Already aware of the need to make provision for his younger children in the event of his own death, Sir Robert now placed his Yorkshire estates in the hands of trustees, among whom was Henry, Lord Fitzhugh, the King’s chamberlain and treasurer of the Exchequer, under whose command he left Southampton, in April 1418, to take part in Henry V’s reduction of Normandy. Just before his departure he arranged for annuities of 20 marks each to be settled upon his two younger sons; and he also set aside sums for the marriage of his daughters. He was, indeed, still in France, when, in June 1419, a contract was drawn up for the betrothal of Joan (the elder) to one William Slingsby of Scriven in Yorkshire, who undertook to set aside lands worth 40 marks a year for her use. Within a few weeks, however, Sir Robert returned to supervise his affairs in person, arranging for the upkeep of a family chantry at Esholt in Yorkshire and also devising another settlement of his estates which at last included his grandfather’s seat at Plumpton. His friend and kinsman, Sir Thomas Rempston II, who had also been involved in the negotiations for Joan’s marriage, figured prominently on this new, and, in the event, final list of feoffees.7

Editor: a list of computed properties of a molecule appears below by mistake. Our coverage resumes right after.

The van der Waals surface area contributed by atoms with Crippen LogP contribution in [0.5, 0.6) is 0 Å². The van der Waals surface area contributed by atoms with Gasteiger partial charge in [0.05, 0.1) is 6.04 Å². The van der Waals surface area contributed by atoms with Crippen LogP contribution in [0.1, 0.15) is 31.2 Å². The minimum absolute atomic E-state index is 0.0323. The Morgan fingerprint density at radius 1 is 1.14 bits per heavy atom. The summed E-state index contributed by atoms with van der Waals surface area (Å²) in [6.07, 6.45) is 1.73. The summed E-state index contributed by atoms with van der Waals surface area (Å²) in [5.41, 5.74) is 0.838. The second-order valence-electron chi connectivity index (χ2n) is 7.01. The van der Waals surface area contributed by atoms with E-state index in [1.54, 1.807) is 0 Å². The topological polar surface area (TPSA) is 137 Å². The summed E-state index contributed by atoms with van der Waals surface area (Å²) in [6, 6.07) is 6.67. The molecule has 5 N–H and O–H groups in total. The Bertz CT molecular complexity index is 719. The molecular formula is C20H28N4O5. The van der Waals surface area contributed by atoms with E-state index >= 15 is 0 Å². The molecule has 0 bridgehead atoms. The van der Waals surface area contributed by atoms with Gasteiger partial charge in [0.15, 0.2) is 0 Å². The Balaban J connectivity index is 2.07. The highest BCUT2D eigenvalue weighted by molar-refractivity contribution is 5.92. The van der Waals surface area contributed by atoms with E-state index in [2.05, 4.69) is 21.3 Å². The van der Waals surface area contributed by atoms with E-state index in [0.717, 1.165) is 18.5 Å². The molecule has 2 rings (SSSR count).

Sir Robert returned to the theatre of war in October 1420, when he left Portsmouth with a private retinue of eight archers who were to fight under his command in the royal army for the next year. He is said to have fallen at the siege of Meaux, and his death, on 8 Dec. 1421, certainly coincided with the bombardment of the town. He was succeeded by Sir William Plumpton, his eldest son, a redoubtable figure, who, like his father before him, served as steward and constable of Knaresborough. His wife, Alice Foljambe, had predeceased him by at least two years, but his mother lived on until the winter of 1423.8